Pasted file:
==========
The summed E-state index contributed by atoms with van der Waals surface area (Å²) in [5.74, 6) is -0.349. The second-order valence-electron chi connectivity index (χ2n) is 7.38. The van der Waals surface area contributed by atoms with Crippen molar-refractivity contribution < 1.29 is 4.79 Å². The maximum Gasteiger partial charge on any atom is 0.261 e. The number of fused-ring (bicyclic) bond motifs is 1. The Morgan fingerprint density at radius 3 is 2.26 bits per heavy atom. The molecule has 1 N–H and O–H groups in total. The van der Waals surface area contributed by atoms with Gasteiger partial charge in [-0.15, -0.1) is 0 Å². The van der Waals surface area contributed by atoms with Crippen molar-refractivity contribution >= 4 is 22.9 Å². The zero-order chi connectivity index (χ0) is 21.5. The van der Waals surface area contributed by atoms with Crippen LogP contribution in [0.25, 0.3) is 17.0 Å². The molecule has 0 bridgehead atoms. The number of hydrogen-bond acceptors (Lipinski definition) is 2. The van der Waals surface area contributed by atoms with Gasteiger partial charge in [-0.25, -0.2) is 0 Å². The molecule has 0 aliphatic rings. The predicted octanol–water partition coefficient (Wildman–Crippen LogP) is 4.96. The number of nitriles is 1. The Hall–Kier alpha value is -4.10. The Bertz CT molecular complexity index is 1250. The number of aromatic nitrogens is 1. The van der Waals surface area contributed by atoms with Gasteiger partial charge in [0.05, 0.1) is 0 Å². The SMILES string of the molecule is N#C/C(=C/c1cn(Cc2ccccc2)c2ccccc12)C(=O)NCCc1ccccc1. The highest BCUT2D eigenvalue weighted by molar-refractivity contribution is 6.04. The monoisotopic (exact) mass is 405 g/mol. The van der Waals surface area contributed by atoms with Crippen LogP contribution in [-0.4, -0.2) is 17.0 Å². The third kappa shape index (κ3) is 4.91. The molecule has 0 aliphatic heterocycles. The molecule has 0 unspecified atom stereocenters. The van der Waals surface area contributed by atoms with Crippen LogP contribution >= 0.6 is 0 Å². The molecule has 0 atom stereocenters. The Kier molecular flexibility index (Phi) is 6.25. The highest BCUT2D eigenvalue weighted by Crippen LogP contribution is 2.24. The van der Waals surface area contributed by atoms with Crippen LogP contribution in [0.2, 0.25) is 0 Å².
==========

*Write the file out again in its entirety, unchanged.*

The summed E-state index contributed by atoms with van der Waals surface area (Å²) in [5.74, 6) is -0.349. The second-order valence-electron chi connectivity index (χ2n) is 7.38. The van der Waals surface area contributed by atoms with Crippen molar-refractivity contribution < 1.29 is 4.79 Å². The maximum Gasteiger partial charge on any atom is 0.261 e. The number of fused-ring (bicyclic) bond motifs is 1. The Morgan fingerprint density at radius 3 is 2.26 bits per heavy atom. The molecule has 1 N–H and O–H groups in total. The van der Waals surface area contributed by atoms with Gasteiger partial charge in [-0.15, -0.1) is 0 Å². The van der Waals surface area contributed by atoms with Crippen molar-refractivity contribution >= 4 is 22.9 Å². The zero-order chi connectivity index (χ0) is 21.5. The van der Waals surface area contributed by atoms with Crippen LogP contribution in [0.25, 0.3) is 17.0 Å². The molecule has 0 bridgehead atoms. The number of hydrogen-bond acceptors (Lipinski definition) is 2. The van der Waals surface area contributed by atoms with Gasteiger partial charge in [-0.25, -0.2) is 0 Å². The molecule has 0 aliphatic rings. The predicted octanol–water partition coefficient (Wildman–Crippen LogP) is 4.96. The number of nitriles is 1. The Hall–Kier alpha value is -4.10. The Bertz CT molecular complexity index is 1250. The number of aromatic nitrogens is 1. The van der Waals surface area contributed by atoms with Gasteiger partial charge in [0.05, 0.1) is 0 Å². The SMILES string of the molecule is N#C/C(=C/c1cn(Cc2ccccc2)c2ccccc12)C(=O)NCCc1ccccc1. The highest BCUT2D eigenvalue weighted by molar-refractivity contribution is 6.04. The monoisotopic (exact) mass is 405 g/mol. The van der Waals surface area contributed by atoms with Crippen LogP contribution in [-0.4, -0.2) is 17.0 Å². The third kappa shape index (κ3) is 4.91. The molecule has 0 aliphatic heterocycles. The molecule has 0 unspecified atom stereocenters. The van der Waals surface area contributed by atoms with Crippen LogP contribution >= 0.6 is 0 Å². The molecule has 0 atom stereocenters. The Kier molecular flexibility index (Phi) is 6.25. The highest BCUT2D eigenvalue weighted by Crippen LogP contribution is 2.24. The van der Waals surface area contributed by atoms with Crippen LogP contribution in [0.2, 0.25) is 0 Å².